And then in the second part of each stanza Snider gives us the disappointing results: paper mills and oil spills. But the fact that so much energy and hopefulness culminated in sour results doesn’t mean the energy and hope were wrong.

Immanuel Kant said, “Out of the crooked timber of humanity, no straight thing was ever made.”

Henry David Thoreau said, “The youth gets together his materials to build a bridge to the moon, or, perchance, a palace or temple on the earth, and, at length, the middle-aged man concludes to build a woodshed with them.”

To me, one of the great and reassuring ideas about the contemporary American life is that each morning close to 150-million people get up and go to their jobs. And for eight or so hours, they do those jobs with conviction and zeal. It is unfortunate that many of those jobs are stupid: advertising, fashion design, “paper plates and plastic trees.” But it not the fault of the people doing the work.

If we were to stop what we’re doing, announce an Old Testament jubilee, and then construct a plan for a better system, I’m certain we’d dump the Styrofoam. If it were up to me, we’d drop the Super Bowls. But we’d keep the hopeful hearts and workin’ hands. So let’s not be ashamed of them. And let’s keep them in the history books.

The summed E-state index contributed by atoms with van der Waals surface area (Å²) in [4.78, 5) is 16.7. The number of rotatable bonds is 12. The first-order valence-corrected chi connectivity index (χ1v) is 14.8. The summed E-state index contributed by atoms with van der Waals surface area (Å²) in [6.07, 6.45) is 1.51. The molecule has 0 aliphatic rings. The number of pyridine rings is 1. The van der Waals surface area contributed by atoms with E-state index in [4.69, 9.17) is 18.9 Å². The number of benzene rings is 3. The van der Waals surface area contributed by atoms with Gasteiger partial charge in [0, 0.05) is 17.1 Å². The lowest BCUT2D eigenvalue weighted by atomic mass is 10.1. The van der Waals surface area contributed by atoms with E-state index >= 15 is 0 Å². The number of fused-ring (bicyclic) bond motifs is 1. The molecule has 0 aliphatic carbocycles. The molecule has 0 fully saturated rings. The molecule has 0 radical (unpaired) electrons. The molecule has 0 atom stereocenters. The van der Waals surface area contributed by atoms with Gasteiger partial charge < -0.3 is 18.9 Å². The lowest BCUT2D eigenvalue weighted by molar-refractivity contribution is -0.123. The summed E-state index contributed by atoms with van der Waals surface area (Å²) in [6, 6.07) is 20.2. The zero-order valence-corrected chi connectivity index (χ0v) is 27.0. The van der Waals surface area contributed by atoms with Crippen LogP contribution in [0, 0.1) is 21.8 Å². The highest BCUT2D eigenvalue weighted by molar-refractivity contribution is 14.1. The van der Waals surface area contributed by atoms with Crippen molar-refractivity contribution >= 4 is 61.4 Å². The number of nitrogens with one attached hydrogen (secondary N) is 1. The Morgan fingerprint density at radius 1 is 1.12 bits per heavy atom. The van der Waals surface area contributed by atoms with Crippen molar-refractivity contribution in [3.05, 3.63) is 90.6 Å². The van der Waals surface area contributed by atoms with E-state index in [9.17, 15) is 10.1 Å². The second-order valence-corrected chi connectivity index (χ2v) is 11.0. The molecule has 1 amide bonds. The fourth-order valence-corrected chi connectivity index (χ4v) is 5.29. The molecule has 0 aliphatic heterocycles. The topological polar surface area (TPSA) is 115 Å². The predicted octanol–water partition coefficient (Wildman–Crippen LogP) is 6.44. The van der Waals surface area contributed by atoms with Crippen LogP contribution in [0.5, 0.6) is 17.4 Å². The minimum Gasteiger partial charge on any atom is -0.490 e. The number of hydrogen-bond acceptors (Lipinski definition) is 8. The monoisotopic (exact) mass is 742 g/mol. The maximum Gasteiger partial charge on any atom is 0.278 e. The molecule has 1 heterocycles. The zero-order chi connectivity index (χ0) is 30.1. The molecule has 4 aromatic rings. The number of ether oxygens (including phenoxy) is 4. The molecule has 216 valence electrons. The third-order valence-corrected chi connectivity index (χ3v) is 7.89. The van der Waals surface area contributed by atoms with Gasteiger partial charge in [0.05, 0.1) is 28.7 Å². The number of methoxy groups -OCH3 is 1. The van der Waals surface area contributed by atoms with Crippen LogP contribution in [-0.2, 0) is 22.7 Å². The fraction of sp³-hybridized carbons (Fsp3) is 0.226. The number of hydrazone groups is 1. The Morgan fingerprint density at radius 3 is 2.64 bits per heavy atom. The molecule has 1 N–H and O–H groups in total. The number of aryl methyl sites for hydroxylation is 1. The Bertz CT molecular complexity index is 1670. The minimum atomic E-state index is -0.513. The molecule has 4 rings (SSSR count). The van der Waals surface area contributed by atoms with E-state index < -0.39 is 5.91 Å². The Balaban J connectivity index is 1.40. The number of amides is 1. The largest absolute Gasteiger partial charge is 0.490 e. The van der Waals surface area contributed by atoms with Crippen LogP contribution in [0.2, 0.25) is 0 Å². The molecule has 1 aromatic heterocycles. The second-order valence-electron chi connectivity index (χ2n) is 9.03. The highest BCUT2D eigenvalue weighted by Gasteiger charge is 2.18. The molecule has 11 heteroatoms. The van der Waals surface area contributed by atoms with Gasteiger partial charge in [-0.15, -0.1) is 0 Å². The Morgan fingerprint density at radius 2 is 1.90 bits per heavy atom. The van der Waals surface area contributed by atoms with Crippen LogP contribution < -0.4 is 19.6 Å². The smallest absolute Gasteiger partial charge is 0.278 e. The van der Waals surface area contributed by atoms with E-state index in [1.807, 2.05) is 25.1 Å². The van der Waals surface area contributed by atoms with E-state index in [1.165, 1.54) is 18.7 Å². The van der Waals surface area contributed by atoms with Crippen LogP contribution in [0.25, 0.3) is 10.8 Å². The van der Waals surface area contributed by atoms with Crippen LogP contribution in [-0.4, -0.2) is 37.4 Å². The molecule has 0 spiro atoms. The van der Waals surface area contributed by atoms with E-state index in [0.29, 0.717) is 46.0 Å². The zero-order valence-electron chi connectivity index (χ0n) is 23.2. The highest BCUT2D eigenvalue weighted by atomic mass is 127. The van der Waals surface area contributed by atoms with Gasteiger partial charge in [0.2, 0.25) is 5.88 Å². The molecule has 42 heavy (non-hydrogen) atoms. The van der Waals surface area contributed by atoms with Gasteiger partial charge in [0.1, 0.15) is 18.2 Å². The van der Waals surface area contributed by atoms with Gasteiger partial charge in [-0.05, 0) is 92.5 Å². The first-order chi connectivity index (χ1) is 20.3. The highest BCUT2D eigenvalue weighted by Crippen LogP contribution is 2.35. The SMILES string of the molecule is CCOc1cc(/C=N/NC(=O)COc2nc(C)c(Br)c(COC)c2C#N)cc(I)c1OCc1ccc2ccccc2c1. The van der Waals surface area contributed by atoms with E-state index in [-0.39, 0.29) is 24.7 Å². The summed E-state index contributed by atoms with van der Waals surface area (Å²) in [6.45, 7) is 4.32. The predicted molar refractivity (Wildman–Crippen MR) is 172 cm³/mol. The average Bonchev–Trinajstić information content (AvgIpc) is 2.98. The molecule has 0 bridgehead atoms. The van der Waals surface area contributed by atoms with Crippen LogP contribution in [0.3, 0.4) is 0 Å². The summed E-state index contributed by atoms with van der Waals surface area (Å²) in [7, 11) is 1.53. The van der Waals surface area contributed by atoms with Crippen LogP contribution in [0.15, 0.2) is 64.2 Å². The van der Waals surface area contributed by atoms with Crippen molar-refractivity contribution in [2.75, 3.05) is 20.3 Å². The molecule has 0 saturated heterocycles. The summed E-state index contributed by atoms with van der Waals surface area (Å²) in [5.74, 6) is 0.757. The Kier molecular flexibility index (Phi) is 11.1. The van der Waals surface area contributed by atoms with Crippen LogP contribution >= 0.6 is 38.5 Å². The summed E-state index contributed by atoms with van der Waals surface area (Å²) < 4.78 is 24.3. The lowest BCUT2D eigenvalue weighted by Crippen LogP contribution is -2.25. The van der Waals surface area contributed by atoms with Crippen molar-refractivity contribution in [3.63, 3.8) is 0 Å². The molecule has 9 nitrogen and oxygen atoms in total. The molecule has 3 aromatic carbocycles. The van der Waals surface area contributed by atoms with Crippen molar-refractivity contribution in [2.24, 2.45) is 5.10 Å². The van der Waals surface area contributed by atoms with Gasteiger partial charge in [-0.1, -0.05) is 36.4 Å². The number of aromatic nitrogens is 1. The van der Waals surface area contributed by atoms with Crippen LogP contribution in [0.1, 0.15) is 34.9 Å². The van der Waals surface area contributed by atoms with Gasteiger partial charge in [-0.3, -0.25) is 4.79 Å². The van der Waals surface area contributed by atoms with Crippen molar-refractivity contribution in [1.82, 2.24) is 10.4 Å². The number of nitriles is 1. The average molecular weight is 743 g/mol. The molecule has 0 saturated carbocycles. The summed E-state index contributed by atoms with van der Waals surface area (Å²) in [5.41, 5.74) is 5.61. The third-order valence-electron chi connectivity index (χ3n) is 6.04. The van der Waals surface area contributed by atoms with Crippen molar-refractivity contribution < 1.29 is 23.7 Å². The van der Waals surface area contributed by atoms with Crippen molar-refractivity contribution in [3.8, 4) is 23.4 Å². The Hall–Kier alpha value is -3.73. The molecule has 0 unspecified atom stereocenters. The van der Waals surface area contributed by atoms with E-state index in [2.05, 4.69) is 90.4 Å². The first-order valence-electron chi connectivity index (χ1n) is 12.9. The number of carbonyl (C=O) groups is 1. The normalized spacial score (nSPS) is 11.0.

Magic Number 168

The data I work with belongs to Purdue University and I’m not at liberty to disclose details. But I can generally share that this year’s incoming freshman class — like every college freshman class at every college — hasn’t got a very good idea of what lies ahead.

 

This is evident from their answers to the question, “How many hours a week to you plan to study?” Some students’ answers are vague and evasive: “As much as necessary” or “Depends on what classes I take.” But quite a number of students respond in a way that shows they not only don’t know how much they’ll need to study — they also don’t know how much time there is to begin with.

Most colleges recommend students study two hours for each hour of class time. That means studying 30 hours for 15 hours of class (5 three-credit courses). You can see these recommendation pitched to students at Purdue, as well as many other colleges.

Is that even possible? Are there 30 + 15 = 45 hours in a week? It turns out, if you do the math, that there is that much and more. There are 24 * 7 = 168 hours in a week. In fact, every week has 168 hours in it. I checked.

A student who devotes 45 hours to class and study will still have 123 hours remaining. If the student decides to get 7 hours of sleep each night, they’ll use 49 hours a week. That leaves 74 hours. Getting around campus takes time, so they should allocate 15 hours or so just for moving around.  But that leaves 59 hours. If they devote 3 hours a day to meals and hygiene (21 hours/week), there still are 38 hours unaccounted for. And that’s 38 hours of free time after every serious necessity it allowed for.